Touch sensitive devices such as the iPad, iPhone, and Apple Watch have become popular as input devices. However, occasionally a touch may have an unwanted outcome, so Apple has filed for a patent (number 20180024693) for “touch rejection.”
A touch sensitive device allows you to perform various functions by touching the touch sensor panel using a finger, stylus, or other object at a location often dictated by a user interface (UI) being displayed by the display device. In general, the touch sensitive device can recognize a touch event and the position of the touch event on the touch sensor panel, and the computing system can then interpret the touch event in accordance with the display appearing at the time of the touch event, and thereafter can perform one or more actions based on the touch event.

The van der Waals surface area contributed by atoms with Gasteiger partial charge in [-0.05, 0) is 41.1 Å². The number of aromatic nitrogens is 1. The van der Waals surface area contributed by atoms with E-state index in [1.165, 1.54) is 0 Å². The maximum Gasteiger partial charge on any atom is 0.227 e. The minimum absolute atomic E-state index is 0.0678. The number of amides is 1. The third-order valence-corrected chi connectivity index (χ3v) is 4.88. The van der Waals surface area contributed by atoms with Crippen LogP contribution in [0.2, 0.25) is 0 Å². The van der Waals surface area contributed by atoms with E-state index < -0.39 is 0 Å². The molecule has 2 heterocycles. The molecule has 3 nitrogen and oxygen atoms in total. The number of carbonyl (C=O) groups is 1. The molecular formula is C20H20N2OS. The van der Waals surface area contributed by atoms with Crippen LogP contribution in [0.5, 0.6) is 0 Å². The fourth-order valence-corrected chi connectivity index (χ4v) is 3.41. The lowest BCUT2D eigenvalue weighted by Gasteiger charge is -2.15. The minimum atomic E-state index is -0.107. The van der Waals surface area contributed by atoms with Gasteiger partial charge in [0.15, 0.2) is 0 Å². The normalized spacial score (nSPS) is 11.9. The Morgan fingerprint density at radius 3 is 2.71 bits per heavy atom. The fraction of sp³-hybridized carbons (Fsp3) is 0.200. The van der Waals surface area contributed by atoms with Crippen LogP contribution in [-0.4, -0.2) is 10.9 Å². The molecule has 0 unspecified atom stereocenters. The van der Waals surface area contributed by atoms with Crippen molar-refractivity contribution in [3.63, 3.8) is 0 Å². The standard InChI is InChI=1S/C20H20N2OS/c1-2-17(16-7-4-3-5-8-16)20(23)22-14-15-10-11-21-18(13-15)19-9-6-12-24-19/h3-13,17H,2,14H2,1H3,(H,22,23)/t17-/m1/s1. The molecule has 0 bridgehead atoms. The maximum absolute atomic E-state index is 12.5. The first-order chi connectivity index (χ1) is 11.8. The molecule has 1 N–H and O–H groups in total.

As touch sensing technology continues to improve, touch sensitive devices are increasingly being used in environments where the orientation of a user's hand or other objects relative to the device is unknown to the device. For example, a user's hand or a stylus can interact with a touch-sensitive device irrespective of the orientation of the device.
However, touch processing performance to remove undesired touch events can degrade if the orientation of the user's hand or an object is substantially different than the orientation expected by the device. According to Apple’s invention, “touches can be weighted inversely to their size and distance to the nearest neighboring touch.”
Of course, Apple files for — and is granted — lots of patents by the U.S. Patent & Trademark Office. Many are for inventions that never see the light of day. However, you never can tell which ones will materialize in a real product.